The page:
2011 Saab 9-5 and 2011 Saab 9-4XEnlarge Photo
General Motors Company [NYSE:GM] retaliated by seeking a motion to dismiss the case, which in turn was opposed by Spyker within a couple of months of the original lawsuit being filed.
GM’s argument was that the deal under which it sold Saab to Spyker in 2010 allowed it (through preferred stock) to veto any new financing or restructuring for Saab. Spyker, meanwhile, claimed that GM’s actions were unlawful.
Fast forward to today, and it has been confirmed that GM has won the dismissal of the lawsuit.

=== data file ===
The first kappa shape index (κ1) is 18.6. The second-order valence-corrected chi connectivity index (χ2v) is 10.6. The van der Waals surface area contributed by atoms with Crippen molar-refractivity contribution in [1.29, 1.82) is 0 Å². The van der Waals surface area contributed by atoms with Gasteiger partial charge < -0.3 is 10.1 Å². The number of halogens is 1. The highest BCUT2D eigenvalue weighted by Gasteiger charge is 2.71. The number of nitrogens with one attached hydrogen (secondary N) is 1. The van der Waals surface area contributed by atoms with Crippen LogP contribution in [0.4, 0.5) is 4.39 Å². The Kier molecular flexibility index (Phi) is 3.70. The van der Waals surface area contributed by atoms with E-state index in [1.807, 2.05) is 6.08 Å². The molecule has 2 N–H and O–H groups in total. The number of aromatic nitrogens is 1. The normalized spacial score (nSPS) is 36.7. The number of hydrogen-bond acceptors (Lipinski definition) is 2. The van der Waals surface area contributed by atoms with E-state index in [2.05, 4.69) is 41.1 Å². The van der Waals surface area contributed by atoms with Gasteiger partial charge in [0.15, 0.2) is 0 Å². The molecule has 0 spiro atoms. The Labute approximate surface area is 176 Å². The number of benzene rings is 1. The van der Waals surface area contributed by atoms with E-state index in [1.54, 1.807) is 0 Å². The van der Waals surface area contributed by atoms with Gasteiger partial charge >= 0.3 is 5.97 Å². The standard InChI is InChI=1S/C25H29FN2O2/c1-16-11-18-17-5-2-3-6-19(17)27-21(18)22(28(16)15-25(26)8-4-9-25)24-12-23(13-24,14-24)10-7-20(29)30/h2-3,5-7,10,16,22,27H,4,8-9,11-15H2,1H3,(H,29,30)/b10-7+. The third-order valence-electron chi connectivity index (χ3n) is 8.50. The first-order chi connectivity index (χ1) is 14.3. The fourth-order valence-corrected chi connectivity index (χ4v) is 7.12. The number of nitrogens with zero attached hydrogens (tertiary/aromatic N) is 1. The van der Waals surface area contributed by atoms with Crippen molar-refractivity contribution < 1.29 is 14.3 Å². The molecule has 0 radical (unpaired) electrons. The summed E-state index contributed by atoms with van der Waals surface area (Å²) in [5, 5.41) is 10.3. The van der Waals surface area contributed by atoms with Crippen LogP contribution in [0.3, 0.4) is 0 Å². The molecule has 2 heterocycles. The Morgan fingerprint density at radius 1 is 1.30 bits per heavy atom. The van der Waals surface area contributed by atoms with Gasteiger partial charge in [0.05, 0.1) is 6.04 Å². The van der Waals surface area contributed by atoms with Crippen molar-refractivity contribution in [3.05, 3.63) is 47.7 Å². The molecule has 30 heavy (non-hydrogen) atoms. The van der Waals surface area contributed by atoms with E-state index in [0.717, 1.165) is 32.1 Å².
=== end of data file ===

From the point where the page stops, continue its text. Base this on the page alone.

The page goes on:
U.S. District Judge Gershwin A. Drain determined that the language of the contract made between GM and Spyker over the original sale of Saab was “clear, unambiguous and absolute.”
He will issue a written order in two weeks, according to Bloomberg, which Spyker can then access and decide if it wants to appeal.
At present, neither GM nor Spyker have any significant involvement with Saab, although Spyker through its dealings has the right to use some of Saab’s technology. Saab and most of its assets are now the property of National Electric Vehicle Sweden (NEVS), which plans to start production of Saab-branded eco cars in China and Sweden.